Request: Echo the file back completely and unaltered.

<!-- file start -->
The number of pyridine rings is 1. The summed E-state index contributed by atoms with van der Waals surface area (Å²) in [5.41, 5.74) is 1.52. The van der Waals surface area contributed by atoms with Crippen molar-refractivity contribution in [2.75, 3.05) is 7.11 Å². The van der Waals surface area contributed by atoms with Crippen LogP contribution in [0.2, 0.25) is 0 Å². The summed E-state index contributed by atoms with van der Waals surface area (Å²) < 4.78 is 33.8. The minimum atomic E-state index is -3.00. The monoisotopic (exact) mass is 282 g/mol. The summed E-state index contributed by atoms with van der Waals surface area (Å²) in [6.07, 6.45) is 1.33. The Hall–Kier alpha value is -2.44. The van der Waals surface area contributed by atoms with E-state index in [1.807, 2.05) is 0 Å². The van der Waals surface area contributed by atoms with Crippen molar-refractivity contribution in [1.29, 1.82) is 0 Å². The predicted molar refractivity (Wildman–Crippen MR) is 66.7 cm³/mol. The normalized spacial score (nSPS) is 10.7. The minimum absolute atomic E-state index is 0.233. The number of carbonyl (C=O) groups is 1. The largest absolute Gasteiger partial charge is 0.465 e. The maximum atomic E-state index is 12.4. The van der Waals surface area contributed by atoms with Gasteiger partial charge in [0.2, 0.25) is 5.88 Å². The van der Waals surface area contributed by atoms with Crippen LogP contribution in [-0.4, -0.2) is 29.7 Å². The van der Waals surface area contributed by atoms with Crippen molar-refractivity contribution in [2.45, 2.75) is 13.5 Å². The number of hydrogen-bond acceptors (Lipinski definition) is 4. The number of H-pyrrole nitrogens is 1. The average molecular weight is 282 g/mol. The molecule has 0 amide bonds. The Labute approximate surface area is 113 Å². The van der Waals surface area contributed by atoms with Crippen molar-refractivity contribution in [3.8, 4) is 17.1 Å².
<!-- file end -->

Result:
The number of pyridine rings is 1. The summed E-state index contributed by atoms with van der Waals surface area (Å²) in [5.41, 5.74) is 1.52. The van der Waals surface area contributed by atoms with Crippen molar-refractivity contribution in [2.75, 3.05) is 7.11 Å². The van der Waals surface area contributed by atoms with Crippen LogP contribution in [0.2, 0.25) is 0 Å². The summed E-state index contributed by atoms with van der Waals surface area (Å²) < 4.78 is 33.8. The minimum atomic E-state index is -3.00. The monoisotopic (exact) mass is 282 g/mol. The summed E-state index contributed by atoms with van der Waals surface area (Å²) in [6.07, 6.45) is 1.33. The Hall–Kier alpha value is -2.44. The van der Waals surface area contributed by atoms with E-state index in [1.807, 2.05) is 0 Å². The van der Waals surface area contributed by atoms with Crippen molar-refractivity contribution in [1.29, 1.82) is 0 Å². The predicted molar refractivity (Wildman–Crippen MR) is 66.7 cm³/mol. The normalized spacial score (nSPS) is 10.7. The minimum absolute atomic E-state index is 0.233. The number of carbonyl (C=O) groups is 1. The largest absolute Gasteiger partial charge is 0.465 e. The maximum atomic E-state index is 12.4. The van der Waals surface area contributed by atoms with Gasteiger partial charge in [0.2, 0.25) is 5.88 Å². The van der Waals surface area contributed by atoms with Crippen LogP contribution in [-0.4, -0.2) is 29.7 Å². The van der Waals surface area contributed by atoms with Crippen molar-refractivity contribution in [2.45, 2.75) is 13.5 Å². The number of hydrogen-bond acceptors (Lipinski definition) is 4. The number of H-pyrrole nitrogens is 1. The average molecular weight is 282 g/mol. The molecule has 0 amide bonds. The Labute approximate surface area is 113 Å². The van der Waals surface area contributed by atoms with Crippen molar-refractivity contribution in [3.8, 4) is 17.1 Å².